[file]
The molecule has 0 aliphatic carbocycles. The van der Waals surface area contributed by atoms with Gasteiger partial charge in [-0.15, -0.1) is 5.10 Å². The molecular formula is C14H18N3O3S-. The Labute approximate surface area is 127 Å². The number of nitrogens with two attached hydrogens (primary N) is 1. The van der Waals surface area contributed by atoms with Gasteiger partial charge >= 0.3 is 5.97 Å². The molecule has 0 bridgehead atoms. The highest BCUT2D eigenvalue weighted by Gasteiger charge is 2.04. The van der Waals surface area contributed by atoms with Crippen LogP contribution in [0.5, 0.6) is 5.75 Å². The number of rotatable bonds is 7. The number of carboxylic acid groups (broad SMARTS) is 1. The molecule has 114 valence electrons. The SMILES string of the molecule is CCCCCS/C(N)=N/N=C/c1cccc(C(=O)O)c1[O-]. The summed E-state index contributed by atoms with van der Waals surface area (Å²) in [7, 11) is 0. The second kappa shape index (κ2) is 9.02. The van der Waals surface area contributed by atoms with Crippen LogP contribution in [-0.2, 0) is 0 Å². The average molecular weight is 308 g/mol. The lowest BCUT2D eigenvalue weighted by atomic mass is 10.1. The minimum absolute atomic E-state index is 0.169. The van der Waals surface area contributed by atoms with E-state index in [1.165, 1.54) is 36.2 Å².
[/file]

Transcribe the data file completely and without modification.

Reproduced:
The molecule has 0 aliphatic carbocycles. The van der Waals surface area contributed by atoms with Gasteiger partial charge in [-0.15, -0.1) is 5.10 Å². The molecular formula is C14H18N3O3S-. The Labute approximate surface area is 127 Å². The number of nitrogens with two attached hydrogens (primary N) is 1. The van der Waals surface area contributed by atoms with Gasteiger partial charge >= 0.3 is 5.97 Å². The molecule has 0 bridgehead atoms. The highest BCUT2D eigenvalue weighted by Gasteiger charge is 2.04. The van der Waals surface area contributed by atoms with Crippen LogP contribution in [0.5, 0.6) is 5.75 Å². The number of rotatable bonds is 7. The number of carboxylic acid groups (broad SMARTS) is 1. The molecule has 114 valence electrons. The SMILES string of the molecule is CCCCCS/C(N)=N/N=C/c1cccc(C(=O)O)c1[O-]. The summed E-state index contributed by atoms with van der Waals surface area (Å²) in [7, 11) is 0. The second kappa shape index (κ2) is 9.02. The van der Waals surface area contributed by atoms with Crippen LogP contribution in [-0.2, 0) is 0 Å². The average molecular weight is 308 g/mol. The lowest BCUT2D eigenvalue weighted by atomic mass is 10.1. The minimum absolute atomic E-state index is 0.169. The van der Waals surface area contributed by atoms with E-state index in [1.165, 1.54) is 36.2 Å².